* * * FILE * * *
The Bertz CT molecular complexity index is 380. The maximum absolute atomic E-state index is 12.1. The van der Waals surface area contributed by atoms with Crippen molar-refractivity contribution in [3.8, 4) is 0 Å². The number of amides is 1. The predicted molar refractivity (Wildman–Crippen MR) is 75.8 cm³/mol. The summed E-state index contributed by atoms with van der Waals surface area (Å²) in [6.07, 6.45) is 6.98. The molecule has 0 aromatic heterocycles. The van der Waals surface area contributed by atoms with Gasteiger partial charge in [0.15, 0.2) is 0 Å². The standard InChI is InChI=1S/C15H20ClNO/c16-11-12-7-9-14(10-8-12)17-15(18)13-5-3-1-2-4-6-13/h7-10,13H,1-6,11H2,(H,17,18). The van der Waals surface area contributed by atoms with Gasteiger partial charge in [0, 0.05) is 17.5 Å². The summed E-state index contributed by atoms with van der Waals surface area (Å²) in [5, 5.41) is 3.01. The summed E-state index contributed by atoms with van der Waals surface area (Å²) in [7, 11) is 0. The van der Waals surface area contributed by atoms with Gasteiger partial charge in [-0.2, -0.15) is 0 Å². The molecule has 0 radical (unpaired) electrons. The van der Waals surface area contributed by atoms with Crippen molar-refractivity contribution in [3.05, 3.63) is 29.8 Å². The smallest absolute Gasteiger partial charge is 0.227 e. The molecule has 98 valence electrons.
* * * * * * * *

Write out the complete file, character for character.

The Bertz CT molecular complexity index is 380. The maximum absolute atomic E-state index is 12.1. The van der Waals surface area contributed by atoms with Crippen molar-refractivity contribution in [3.8, 4) is 0 Å². The number of amides is 1. The predicted molar refractivity (Wildman–Crippen MR) is 75.8 cm³/mol. The summed E-state index contributed by atoms with van der Waals surface area (Å²) in [6.07, 6.45) is 6.98. The molecule has 0 aromatic heterocycles. The van der Waals surface area contributed by atoms with Gasteiger partial charge in [0.15, 0.2) is 0 Å². The standard InChI is InChI=1S/C15H20ClNO/c16-11-12-7-9-14(10-8-12)17-15(18)13-5-3-1-2-4-6-13/h7-10,13H,1-6,11H2,(H,17,18). The van der Waals surface area contributed by atoms with Gasteiger partial charge in [0, 0.05) is 17.5 Å². The summed E-state index contributed by atoms with van der Waals surface area (Å²) in [5, 5.41) is 3.01. The summed E-state index contributed by atoms with van der Waals surface area (Å²) in [7, 11) is 0. The van der Waals surface area contributed by atoms with Gasteiger partial charge in [-0.2, -0.15) is 0 Å². The molecule has 0 radical (unpaired) electrons. The van der Waals surface area contributed by atoms with Crippen molar-refractivity contribution in [3.05, 3.63) is 29.8 Å². The smallest absolute Gasteiger partial charge is 0.227 e. The molecule has 98 valence electrons.